In the Sacramento and Davis regional areas, since 2006, the University of California, Davis has been studying the health benefits of eating apples and other flavonoid rich foods. See the article, UC Davis Researchers Reveal Apples’ Protective Ways – Molecular Mechanism Of Flavonoid-rich Fruit Discovered. It’s the health benefits of apple polyphenols that scientists are studying around the globe. Also see other studies results, for example, Apple polyphenols may ease food allergy: Nestlé study, and Apple Polyphenols, a Potent Antioxidant, and the article, An Apple A Day Really Keeps The Doctor Away. For example, in some studies, apple procyanidins may be linked to reduced risk of colon cancer.
UC Davis researchers have discovered one way in which flavonoid-rich apples inhibit the kinds of cellular activity that leads to the development of chronic diseases, including heart disease and age-related cancers. Flavonoids in fruits help to protect the body. The UC Davis School of Medicine studies found out how, at least in the case of apples.
Researchers found that apple extract was able to protect cells from damage and death by interfering with communication between cells. The research findings appear in the journal, Experimental Biology and Medicine. Earlier studies have shown that flavonoids–which are found in chocolate and green tea, as well as other fruits and vegetables–behave as anti-oxidants, taking up free oxygen radicals that can damage precious DNA.
The UC Davis study takes that research further by looking beyond the antioxidant effects of apple flavonoids. Check out the study or its abstract in its primary source, “Effect of Apple Extracts on NF-B Activation in Human Umbilical Vein Endothelial Cells,” Experimental Biology and Medicine.
According to a new study at another university published in March 2011 in the American Chemical Society’s Journal of Agricultural and Food Chemistry, “Apple Polyphenols Extend the Mean Lifespan of Drosophila melanogaster,” scientists are reporting the first evidence that consumption of a healthful antioxidant substance in apples extends the average lifespan of test animals, and does so by 10 percent. The new results, obtained with fruit flies — stand-ins for humans in hundreds of research projects each year — bolster similar findings on apple antioxidants in other animal tests. Also check out a March 2, 2011 news release about this study, “Polishing the apple’s popular image as a healthy food.”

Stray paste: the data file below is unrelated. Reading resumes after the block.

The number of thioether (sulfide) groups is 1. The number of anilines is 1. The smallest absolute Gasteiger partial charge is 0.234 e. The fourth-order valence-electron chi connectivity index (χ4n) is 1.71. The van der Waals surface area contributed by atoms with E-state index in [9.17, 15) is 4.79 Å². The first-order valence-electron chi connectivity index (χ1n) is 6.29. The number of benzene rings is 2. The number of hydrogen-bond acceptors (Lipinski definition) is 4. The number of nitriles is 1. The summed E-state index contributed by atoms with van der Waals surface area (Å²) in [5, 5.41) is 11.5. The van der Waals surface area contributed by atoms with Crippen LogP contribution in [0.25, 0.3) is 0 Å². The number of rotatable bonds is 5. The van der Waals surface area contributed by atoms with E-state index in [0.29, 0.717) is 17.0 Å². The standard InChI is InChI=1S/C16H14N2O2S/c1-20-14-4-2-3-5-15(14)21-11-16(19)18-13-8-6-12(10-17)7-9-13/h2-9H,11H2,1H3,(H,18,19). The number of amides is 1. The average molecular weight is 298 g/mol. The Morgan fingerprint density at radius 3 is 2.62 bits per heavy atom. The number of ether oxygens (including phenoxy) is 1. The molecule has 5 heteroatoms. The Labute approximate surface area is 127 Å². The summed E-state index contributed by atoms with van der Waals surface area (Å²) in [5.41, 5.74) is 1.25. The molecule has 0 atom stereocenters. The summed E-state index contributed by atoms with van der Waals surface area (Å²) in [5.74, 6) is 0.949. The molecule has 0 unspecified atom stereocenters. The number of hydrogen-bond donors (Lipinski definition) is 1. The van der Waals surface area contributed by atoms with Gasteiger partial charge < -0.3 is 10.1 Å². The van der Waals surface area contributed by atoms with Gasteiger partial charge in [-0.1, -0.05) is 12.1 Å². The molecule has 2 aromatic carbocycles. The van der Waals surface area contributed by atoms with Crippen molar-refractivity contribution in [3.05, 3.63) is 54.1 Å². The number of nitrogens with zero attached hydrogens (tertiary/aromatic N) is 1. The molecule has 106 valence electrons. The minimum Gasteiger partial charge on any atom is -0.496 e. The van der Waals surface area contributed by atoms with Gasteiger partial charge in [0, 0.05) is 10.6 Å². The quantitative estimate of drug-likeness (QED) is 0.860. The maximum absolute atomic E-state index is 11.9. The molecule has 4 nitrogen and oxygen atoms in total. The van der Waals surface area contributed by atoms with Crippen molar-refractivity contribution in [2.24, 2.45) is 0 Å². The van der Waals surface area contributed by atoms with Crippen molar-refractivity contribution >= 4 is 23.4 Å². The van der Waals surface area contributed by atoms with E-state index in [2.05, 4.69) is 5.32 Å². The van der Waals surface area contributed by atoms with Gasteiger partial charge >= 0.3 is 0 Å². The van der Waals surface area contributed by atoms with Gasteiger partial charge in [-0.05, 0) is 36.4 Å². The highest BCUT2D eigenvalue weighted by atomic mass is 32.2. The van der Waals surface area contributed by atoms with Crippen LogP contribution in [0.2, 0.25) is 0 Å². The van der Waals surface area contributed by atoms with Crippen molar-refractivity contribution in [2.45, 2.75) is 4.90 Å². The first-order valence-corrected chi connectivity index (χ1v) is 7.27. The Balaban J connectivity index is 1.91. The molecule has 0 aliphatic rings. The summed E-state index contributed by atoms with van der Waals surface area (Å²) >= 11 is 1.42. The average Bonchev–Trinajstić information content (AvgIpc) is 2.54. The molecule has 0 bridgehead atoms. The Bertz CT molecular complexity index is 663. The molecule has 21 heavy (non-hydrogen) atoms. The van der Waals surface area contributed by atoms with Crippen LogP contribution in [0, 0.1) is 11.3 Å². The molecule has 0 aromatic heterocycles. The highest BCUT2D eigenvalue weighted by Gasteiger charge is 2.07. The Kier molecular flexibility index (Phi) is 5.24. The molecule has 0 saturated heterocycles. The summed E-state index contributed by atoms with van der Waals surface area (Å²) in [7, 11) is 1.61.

In the study, Zhen-Yu Chen and colleagues note that damaging substances generated in the body, termed free radicals, cause undesirable changes believed to be involved in the aging process and some diseases. Substances known as antioxidants can combat this damage. Fruits and vegetables in the diet, especially brightly colored foods like tomatoes, broccoli, blueberries, and apples are excellent sources of antioxidants.
A previous study with other test animals hinted that an apple antioxidant could extend average lifespan, according to the March 2, 2011 news release. In the current report, the researchers studied whether different apple antioxidants, known as polyphenols, could do the same thing in fruit flies.
The researchers found that apple polyphenols not only prolonged the average lifespan of fruit flies but helped preserve their ability to walk, climb and move about. In addition, apple polyphenols reversed the levels of various biochemical substances found in older fruit flies and used as markers for age-related deterioration and approaching death, according to the news release. Chen and colleagues note that the results support those from other studies, including one in which women who often ate apples had a 13-22 percent decrease in the risk of heart disease, and polish the apple’s popular culture image as a healthy food.